(Bloomberg) -- National security advisors and senior officials from around the world are set to meet in Doha this weekend to discuss plans for a summit on Ukraine’s conditions for a settlement with Russia, according to people familiar with the matter.

The meeting of officials from the Group of Seven and the so-called Global South is part of a round of talks preparing the ground for a high-level summit that Switzerland is due to host in June. Some of those meetings have included dozens of other nations from the Gulf, the Group of 20 and the BRICS, an organization that includes Brazil and India. A smaller gathering took place last December.

The attendance list for the meeting in the Qatari capital has not yet been finalized, the people, who spoke on condition of anonymity, said. Russia has not been invited and whether China will attend remains unclear, said the people.

Ukraine’s allies see China’s presence as important for the success of the summit given the influence they say Beijing has on Moscow more than two years into the war. The meeting will come days after the US approved a national security package that includes more than $60 billion of aid for Kyiv, offering Ukraine some reprieve following months of setbacks on the battlefield. 

Ukraine’s blueprint for peace calls for respecting the country’s territorial integrity and sovereignty, the withdrawal of Russian troops as well as guarantees over its future security. It also includes specific provisions to protect its nuclear generators and food supply.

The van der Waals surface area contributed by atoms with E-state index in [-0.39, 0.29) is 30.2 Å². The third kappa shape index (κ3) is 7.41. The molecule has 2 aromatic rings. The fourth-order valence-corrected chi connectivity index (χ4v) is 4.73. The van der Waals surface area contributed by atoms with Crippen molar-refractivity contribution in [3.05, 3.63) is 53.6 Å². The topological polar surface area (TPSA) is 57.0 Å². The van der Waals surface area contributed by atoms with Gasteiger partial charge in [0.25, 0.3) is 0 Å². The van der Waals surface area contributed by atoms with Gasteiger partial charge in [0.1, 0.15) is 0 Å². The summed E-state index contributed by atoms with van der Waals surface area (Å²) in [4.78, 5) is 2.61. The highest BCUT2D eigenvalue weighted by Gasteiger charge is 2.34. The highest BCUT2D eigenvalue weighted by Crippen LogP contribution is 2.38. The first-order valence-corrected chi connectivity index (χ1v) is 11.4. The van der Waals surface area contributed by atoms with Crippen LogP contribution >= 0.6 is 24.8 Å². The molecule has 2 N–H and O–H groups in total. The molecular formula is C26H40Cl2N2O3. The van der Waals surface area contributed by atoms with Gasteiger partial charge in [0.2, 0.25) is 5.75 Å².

Kyiv wants those principles to be broadly agreed at the June summit in Switzerland as a precursor to any potential talks involving Russia. China is seen as a key participant to give weight to any agreement and so the question of whether anyone from Beijing will show up at that meeting is crucial. 

At a meeting of foreign ministers in Italy last week, the US and other G-7 nations urged China to stop helping Russia’s war efforts. 

Ukraine’s allies have accused China of supporting Moscow with optics, nitrocellulose, microelectronics, and turbojet engines, as well as satellite images, microelectronics and machine tools for tanks. Beijing has repeatedly said that it hasn’t taken a side in the war.

China has so far only taken part in one previous meeting, in Saudi Arabia last August. Beijing and several other nations in the BRICS grouping of countries have argued that Russia should be invited to the discussions.

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